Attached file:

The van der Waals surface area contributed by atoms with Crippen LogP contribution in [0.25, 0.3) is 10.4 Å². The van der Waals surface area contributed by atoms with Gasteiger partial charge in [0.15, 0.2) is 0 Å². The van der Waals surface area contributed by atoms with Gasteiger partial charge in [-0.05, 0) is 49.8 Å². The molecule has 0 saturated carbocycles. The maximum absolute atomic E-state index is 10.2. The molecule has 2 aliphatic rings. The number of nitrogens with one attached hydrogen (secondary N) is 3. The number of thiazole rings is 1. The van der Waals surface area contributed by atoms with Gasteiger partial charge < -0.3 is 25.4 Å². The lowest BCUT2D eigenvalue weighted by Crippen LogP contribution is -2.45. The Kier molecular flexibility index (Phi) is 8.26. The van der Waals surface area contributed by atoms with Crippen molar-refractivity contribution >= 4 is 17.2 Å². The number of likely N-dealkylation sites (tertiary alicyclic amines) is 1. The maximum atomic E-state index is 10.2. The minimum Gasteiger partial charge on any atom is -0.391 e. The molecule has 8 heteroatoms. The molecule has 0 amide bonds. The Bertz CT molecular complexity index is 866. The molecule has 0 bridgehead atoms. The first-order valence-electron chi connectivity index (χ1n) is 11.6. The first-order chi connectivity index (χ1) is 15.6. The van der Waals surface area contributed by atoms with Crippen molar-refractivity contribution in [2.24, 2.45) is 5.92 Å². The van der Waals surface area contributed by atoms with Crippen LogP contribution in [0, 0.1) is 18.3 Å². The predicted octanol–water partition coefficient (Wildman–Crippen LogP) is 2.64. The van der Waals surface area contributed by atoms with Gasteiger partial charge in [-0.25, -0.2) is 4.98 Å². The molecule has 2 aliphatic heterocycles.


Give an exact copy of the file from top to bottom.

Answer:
The van der Waals surface area contributed by atoms with Crippen LogP contribution in [0.25, 0.3) is 10.4 Å². The van der Waals surface area contributed by atoms with Gasteiger partial charge in [0.15, 0.2) is 0 Å². The van der Waals surface area contributed by atoms with Gasteiger partial charge in [-0.05, 0) is 49.8 Å². The molecule has 0 saturated carbocycles. The maximum absolute atomic E-state index is 10.2. The molecule has 2 aliphatic rings. The number of nitrogens with one attached hydrogen (secondary N) is 3. The number of thiazole rings is 1. The van der Waals surface area contributed by atoms with Gasteiger partial charge < -0.3 is 25.4 Å². The lowest BCUT2D eigenvalue weighted by Crippen LogP contribution is -2.45. The Kier molecular flexibility index (Phi) is 8.26. The van der Waals surface area contributed by atoms with Crippen molar-refractivity contribution >= 4 is 17.2 Å². The number of likely N-dealkylation sites (tertiary alicyclic amines) is 1. The maximum atomic E-state index is 10.2. The minimum Gasteiger partial charge on any atom is -0.391 e. The molecule has 8 heteroatoms. The molecule has 0 amide bonds. The Bertz CT molecular complexity index is 866. The molecule has 0 bridgehead atoms. The first-order valence-electron chi connectivity index (χ1n) is 11.6. The first-order chi connectivity index (χ1) is 15.6. The van der Waals surface area contributed by atoms with Crippen molar-refractivity contribution in [2.24, 2.45) is 5.92 Å². The van der Waals surface area contributed by atoms with Crippen LogP contribution in [0, 0.1) is 18.3 Å². The predicted octanol–water partition coefficient (Wildman–Crippen LogP) is 2.64. The van der Waals surface area contributed by atoms with Gasteiger partial charge in [-0.25, -0.2) is 4.98 Å². The molecule has 2 aliphatic heterocycles.